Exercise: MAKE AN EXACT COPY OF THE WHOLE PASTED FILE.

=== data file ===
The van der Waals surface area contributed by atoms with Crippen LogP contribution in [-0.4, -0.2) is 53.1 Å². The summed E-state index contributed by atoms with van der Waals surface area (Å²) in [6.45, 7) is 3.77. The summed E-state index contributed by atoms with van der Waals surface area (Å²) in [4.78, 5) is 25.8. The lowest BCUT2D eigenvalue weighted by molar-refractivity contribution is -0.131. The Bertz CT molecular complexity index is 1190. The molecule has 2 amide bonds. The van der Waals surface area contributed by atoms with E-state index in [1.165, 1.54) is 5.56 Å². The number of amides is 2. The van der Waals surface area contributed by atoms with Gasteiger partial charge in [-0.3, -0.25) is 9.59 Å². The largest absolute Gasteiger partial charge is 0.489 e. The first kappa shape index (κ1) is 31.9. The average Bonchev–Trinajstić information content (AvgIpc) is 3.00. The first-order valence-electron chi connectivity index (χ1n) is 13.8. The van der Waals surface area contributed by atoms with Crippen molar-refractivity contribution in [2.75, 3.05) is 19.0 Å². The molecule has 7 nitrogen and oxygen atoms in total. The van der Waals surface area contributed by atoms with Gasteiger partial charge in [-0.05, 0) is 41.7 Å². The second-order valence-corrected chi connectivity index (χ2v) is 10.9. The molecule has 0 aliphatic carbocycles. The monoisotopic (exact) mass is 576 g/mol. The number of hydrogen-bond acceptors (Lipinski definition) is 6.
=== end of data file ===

The van der Waals surface area contributed by atoms with Crippen LogP contribution in [-0.4, -0.2) is 53.1 Å². The summed E-state index contributed by atoms with van der Waals surface area (Å²) in [6.45, 7) is 3.77. The summed E-state index contributed by atoms with van der Waals surface area (Å²) in [4.78, 5) is 25.8. The lowest BCUT2D eigenvalue weighted by molar-refractivity contribution is -0.131. The Bertz CT molecular complexity index is 1190. The molecule has 2 amide bonds. The van der Waals surface area contributed by atoms with E-state index in [1.165, 1.54) is 5.56 Å². The number of amides is 2. The van der Waals surface area contributed by atoms with Gasteiger partial charge in [-0.3, -0.25) is 9.59 Å². The largest absolute Gasteiger partial charge is 0.489 e. The first kappa shape index (κ1) is 31.9. The average Bonchev–Trinajstić information content (AvgIpc) is 3.00. The first-order valence-electron chi connectivity index (χ1n) is 13.8. The van der Waals surface area contributed by atoms with Crippen molar-refractivity contribution in [2.75, 3.05) is 19.0 Å². The molecule has 7 nitrogen and oxygen atoms in total. The van der Waals surface area contributed by atoms with Gasteiger partial charge in [-0.05, 0) is 41.7 Å². The second-order valence-corrected chi connectivity index (χ2v) is 10.9. The molecule has 0 aliphatic carbocycles. The monoisotopic (exact) mass is 576 g/mol. The number of hydrogen-bond acceptors (Lipinski definition) is 6.